Washington, D.C. – Findings from a study on the impacts of introducing tolls, Bus Rapid Transit (BRT), and land use changes throughout the metropolitan Washington region were presented at the September meeting of the National Capital Region Transportation Planning Board (TPB).
In the study, the TPB examined two scenarios and measured their impact on driving, congestion, transportation mode share, and air pollution. The “full scenario” looked at the effects of implementing a 1,650-mile regional system of priced lanes or tolls (including new lanes and conversions of existing lanes), a region-wide 500-mile BRT system, and changes in land use policies to promote denser, transit-oriented development. The second scenario looked at the effects of making just the land use changes without introducing the priced lanes or BRT.
In the full scenario, the amount of driving increases while congestion decreases significantly. Bicycling, walking, and transit use all increase significantly, and carpooling experiences a small uptick. Bicycling, walking, and transit trips increase significantly in the second scenario as well, while the amount of driving decreases and congestion increases slightly.
Noting how much could be accomplished under the land use only scenario, Harriet Tregoning, Director of the District of Columbia Office of Planning said, “Without spending any money and by focusing on using our existing land and transportation system more efficiently, we can have a very large impact on reaching our goals.”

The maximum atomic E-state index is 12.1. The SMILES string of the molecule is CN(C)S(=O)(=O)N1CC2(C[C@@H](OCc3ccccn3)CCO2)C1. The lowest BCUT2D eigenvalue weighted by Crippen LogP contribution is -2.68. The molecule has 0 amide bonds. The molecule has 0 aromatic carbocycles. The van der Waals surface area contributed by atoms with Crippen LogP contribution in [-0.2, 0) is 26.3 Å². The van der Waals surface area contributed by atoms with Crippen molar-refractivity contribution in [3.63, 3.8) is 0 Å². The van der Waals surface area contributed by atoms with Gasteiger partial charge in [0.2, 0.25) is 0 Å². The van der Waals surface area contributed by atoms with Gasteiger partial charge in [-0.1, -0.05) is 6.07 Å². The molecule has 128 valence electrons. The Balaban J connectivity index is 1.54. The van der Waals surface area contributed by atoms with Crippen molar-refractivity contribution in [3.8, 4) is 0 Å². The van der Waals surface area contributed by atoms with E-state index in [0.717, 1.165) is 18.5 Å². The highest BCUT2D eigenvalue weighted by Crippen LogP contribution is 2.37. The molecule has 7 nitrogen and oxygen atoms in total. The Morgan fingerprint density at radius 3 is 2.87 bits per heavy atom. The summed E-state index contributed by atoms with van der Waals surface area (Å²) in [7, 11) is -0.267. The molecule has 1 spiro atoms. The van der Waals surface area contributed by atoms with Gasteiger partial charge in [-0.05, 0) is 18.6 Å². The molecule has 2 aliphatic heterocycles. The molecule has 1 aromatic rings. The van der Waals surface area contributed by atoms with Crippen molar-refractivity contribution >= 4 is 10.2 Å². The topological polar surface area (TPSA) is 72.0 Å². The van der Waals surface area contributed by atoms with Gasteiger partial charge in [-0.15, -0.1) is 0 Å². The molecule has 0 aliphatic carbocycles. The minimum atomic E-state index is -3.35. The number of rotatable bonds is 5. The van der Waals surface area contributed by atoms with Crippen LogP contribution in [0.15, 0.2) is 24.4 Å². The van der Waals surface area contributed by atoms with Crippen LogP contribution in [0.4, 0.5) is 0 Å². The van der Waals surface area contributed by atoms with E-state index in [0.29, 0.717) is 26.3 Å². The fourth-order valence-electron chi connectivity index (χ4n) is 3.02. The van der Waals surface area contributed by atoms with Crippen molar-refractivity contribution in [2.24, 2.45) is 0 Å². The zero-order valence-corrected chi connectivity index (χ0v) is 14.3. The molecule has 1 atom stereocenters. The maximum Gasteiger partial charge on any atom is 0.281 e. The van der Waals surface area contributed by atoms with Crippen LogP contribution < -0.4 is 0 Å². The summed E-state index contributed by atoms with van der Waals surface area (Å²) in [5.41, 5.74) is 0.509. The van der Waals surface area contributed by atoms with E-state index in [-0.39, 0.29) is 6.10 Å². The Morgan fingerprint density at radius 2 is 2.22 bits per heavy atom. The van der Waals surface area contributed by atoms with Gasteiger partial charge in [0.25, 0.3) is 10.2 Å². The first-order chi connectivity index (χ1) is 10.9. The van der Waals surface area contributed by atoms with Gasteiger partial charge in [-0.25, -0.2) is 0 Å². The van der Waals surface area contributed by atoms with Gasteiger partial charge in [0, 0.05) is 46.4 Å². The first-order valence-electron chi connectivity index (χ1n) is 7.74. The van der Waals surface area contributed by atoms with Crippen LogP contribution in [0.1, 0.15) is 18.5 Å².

“The scenarios presented today help us ask some fundamental questions about how to dramatically improve the performance of the region’s transportation system,” said TPB Chairman and Falls Church City Councilmember Dave Snyder. “No one should get too wrapped up in the individual numbers, but rather use the scenarios to understand the potential role of each of the components – land use, tolls, and more transit.”
Following the briefing, the TPB will proceed with an assessment, in conjunction with the Brookings Institution, of the public acceptability of priced lanes. The TPB and Brookings were awarded a federal grant in August to pursue this assessment.
To view/download a presentation of the TPB study, click here. To view/download the full study, click here.